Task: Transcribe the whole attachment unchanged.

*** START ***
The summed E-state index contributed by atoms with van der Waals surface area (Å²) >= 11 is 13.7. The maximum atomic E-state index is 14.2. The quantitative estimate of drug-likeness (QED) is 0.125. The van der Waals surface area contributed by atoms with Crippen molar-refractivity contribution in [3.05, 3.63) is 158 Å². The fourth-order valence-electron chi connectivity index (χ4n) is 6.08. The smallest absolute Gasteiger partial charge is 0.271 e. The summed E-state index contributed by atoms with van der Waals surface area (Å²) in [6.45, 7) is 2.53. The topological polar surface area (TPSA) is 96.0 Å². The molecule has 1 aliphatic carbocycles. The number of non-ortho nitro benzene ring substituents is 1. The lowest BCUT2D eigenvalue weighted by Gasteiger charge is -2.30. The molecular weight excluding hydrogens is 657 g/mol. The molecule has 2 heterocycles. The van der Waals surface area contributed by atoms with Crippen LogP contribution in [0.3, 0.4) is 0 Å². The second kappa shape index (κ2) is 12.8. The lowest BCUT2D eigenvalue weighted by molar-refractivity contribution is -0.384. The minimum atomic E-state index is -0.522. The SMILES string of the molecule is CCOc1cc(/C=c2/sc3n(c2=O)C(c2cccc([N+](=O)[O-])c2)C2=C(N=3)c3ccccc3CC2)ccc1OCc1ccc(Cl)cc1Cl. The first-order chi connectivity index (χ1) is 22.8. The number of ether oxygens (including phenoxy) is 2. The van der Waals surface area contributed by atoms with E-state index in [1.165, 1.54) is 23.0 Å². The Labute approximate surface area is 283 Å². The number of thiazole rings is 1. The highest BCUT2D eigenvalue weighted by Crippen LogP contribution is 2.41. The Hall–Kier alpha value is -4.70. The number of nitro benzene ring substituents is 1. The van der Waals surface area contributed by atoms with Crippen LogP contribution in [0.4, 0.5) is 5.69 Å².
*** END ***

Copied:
The summed E-state index contributed by atoms with van der Waals surface area (Å²) >= 11 is 13.7. The maximum atomic E-state index is 14.2. The quantitative estimate of drug-likeness (QED) is 0.125. The van der Waals surface area contributed by atoms with Crippen molar-refractivity contribution in [3.05, 3.63) is 158 Å². The fourth-order valence-electron chi connectivity index (χ4n) is 6.08. The smallest absolute Gasteiger partial charge is 0.271 e. The summed E-state index contributed by atoms with van der Waals surface area (Å²) in [6.45, 7) is 2.53. The topological polar surface area (TPSA) is 96.0 Å². The molecule has 1 aliphatic carbocycles. The number of non-ortho nitro benzene ring substituents is 1. The lowest BCUT2D eigenvalue weighted by Gasteiger charge is -2.30. The molecular weight excluding hydrogens is 657 g/mol. The molecule has 2 heterocycles. The van der Waals surface area contributed by atoms with Crippen LogP contribution in [0.3, 0.4) is 0 Å². The second kappa shape index (κ2) is 12.8. The lowest BCUT2D eigenvalue weighted by molar-refractivity contribution is -0.384. The minimum atomic E-state index is -0.522. The SMILES string of the molecule is CCOc1cc(/C=c2/sc3n(c2=O)C(c2cccc([N+](=O)[O-])c2)C2=C(N=3)c3ccccc3CC2)ccc1OCc1ccc(Cl)cc1Cl. The first-order chi connectivity index (χ1) is 22.8. The number of ether oxygens (including phenoxy) is 2. The van der Waals surface area contributed by atoms with E-state index in [1.165, 1.54) is 23.0 Å². The Labute approximate surface area is 283 Å². The number of thiazole rings is 1. The highest BCUT2D eigenvalue weighted by Crippen LogP contribution is 2.41. The Hall–Kier alpha value is -4.70. The number of nitro benzene ring substituents is 1. The van der Waals surface area contributed by atoms with Crippen LogP contribution in [0.4, 0.5) is 5.69 Å².